Cheyenne Frontier Days is coming up. It's another one of those wonderful celebrations of the West that we all live in and love. (If you don't have tickets yet, get them here.)

They have a pretty solid line-up of concerts and artists performing this year, if that is your thing. This year (2013) is the 117th year that the Frontier Days has been helping to celebrate the west, but do you know how it all got started?


53rd Consecutive Cheyenne Frontier Days
The history of Cheyenne is a sensible one. During the time when cowboys roamed the country and herded cattle across the nation, Cheyenne Wyoming became a thing. The city was officially founded in 1867, at the same time the Union Pacific Railroad was coming through on it's way to the Pacific Ocean. As it turns out, Cheyenne ended up being a pretty important stop along the tracks as the railroad headed West.

The railroad is partially responsible for the city existing at all. And being a country town, it has its country ways. When the cowboys would come back from moving cattle across the country, they had some free time. They would spend this free time riding bulls or bucking broncos or whatever was available. Now - 117 years later - we see the repercussions of that hobby through the PBR competitions and other rodeo-like activities.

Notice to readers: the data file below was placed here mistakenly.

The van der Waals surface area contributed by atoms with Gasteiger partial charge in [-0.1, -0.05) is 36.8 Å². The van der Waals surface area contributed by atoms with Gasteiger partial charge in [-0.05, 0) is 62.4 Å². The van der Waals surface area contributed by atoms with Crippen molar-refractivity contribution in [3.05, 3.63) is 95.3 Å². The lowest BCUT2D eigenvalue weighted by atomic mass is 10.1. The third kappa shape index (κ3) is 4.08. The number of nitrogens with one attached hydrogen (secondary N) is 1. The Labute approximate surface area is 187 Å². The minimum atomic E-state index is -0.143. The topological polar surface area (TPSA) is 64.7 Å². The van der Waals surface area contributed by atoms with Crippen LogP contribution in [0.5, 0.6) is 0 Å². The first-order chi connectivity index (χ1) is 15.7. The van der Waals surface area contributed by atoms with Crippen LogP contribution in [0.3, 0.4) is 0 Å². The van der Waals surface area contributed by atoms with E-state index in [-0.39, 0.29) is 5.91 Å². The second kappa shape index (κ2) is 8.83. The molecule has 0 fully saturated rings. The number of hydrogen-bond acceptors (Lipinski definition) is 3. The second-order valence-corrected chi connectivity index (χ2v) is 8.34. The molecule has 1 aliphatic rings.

Denver Post Train

Drew Jacksich,

The Denver Post train started running from Denver up the Cheyenne during the hey-day of Cheyenne Frontier Days. Historically, according to this website, the train was used to ferry (train puns are hard to come by) the editors and writers of the Denver Post up to Cheyenne for a day or two away from the desk and away from work.

The tradition started in 1908 and went in and out of style during the 1940s and 50s, and was finally retired in 1970. It's final trip consisted of 27 cars and 1,127 guests. Then in 1992, there was another trip to celebrate the Denver Post's 100 year anniversary. Since 1994, the trip has been a continuing and revived tradition from Denver to Cheyenne each year.

Two train engines are now used, the 3985 and 844. Engine 844 was built in 1944, and was the last steam engine ever constructed, according to the Denver Post. Today, and for the foreseeable future, you can buy tickets to ride the train up to Frontier Days. See if you can get tickets here.